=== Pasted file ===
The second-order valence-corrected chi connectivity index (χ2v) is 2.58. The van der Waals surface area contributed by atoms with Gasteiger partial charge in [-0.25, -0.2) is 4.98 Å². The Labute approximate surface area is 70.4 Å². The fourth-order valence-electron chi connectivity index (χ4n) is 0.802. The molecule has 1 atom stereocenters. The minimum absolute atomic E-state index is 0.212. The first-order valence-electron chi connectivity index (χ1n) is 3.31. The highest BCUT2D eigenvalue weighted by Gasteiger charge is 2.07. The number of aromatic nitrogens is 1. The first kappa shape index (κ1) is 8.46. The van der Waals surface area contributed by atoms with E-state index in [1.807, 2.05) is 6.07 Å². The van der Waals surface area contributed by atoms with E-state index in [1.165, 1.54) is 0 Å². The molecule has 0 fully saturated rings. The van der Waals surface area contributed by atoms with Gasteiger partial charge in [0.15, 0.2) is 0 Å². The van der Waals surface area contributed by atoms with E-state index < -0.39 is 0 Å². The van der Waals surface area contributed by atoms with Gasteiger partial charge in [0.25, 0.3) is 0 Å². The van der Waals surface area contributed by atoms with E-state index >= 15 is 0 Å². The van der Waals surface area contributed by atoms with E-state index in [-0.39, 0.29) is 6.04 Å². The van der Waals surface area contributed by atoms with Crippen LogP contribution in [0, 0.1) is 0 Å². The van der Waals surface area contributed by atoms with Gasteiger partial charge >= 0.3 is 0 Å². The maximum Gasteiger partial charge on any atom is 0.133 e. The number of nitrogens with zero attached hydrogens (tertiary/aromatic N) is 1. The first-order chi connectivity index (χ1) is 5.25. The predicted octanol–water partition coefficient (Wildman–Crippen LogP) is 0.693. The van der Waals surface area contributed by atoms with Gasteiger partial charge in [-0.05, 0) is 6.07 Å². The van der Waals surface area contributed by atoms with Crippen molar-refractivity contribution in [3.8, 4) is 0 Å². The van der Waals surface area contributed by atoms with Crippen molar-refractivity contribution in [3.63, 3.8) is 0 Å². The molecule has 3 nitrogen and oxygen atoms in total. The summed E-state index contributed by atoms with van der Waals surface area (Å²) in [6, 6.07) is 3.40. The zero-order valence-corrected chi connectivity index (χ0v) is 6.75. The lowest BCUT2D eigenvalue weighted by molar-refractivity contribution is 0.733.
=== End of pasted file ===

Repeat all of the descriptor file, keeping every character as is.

The second-order valence-corrected chi connectivity index (χ2v) is 2.58. The van der Waals surface area contributed by atoms with Gasteiger partial charge in [-0.25, -0.2) is 4.98 Å². The Labute approximate surface area is 70.4 Å². The fourth-order valence-electron chi connectivity index (χ4n) is 0.802. The molecule has 1 atom stereocenters. The minimum absolute atomic E-state index is 0.212. The first-order valence-electron chi connectivity index (χ1n) is 3.31. The highest BCUT2D eigenvalue weighted by Gasteiger charge is 2.07. The number of aromatic nitrogens is 1. The first kappa shape index (κ1) is 8.46. The van der Waals surface area contributed by atoms with E-state index in [1.807, 2.05) is 6.07 Å². The van der Waals surface area contributed by atoms with E-state index in [1.165, 1.54) is 0 Å². The molecule has 0 fully saturated rings. The van der Waals surface area contributed by atoms with Gasteiger partial charge in [0.15, 0.2) is 0 Å². The van der Waals surface area contributed by atoms with E-state index < -0.39 is 0 Å². The van der Waals surface area contributed by atoms with Gasteiger partial charge in [0.25, 0.3) is 0 Å². The van der Waals surface area contributed by atoms with E-state index >= 15 is 0 Å². The van der Waals surface area contributed by atoms with E-state index in [-0.39, 0.29) is 6.04 Å². The van der Waals surface area contributed by atoms with Crippen LogP contribution in [0, 0.1) is 0 Å². The van der Waals surface area contributed by atoms with Gasteiger partial charge >= 0.3 is 0 Å². The maximum Gasteiger partial charge on any atom is 0.133 e. The number of nitrogens with zero attached hydrogens (tertiary/aromatic N) is 1. The first-order chi connectivity index (χ1) is 5.25. The predicted octanol–water partition coefficient (Wildman–Crippen LogP) is 0.693. The van der Waals surface area contributed by atoms with Gasteiger partial charge in [-0.05, 0) is 6.07 Å². The van der Waals surface area contributed by atoms with Crippen molar-refractivity contribution in [3.8, 4) is 0 Å². The van der Waals surface area contributed by atoms with Crippen molar-refractivity contribution in [3.63, 3.8) is 0 Å². The molecule has 3 nitrogen and oxygen atoms in total. The summed E-state index contributed by atoms with van der Waals surface area (Å²) in [6, 6.07) is 3.40. The zero-order valence-corrected chi connectivity index (χ0v) is 6.75. The lowest BCUT2D eigenvalue weighted by molar-refractivity contribution is 0.733.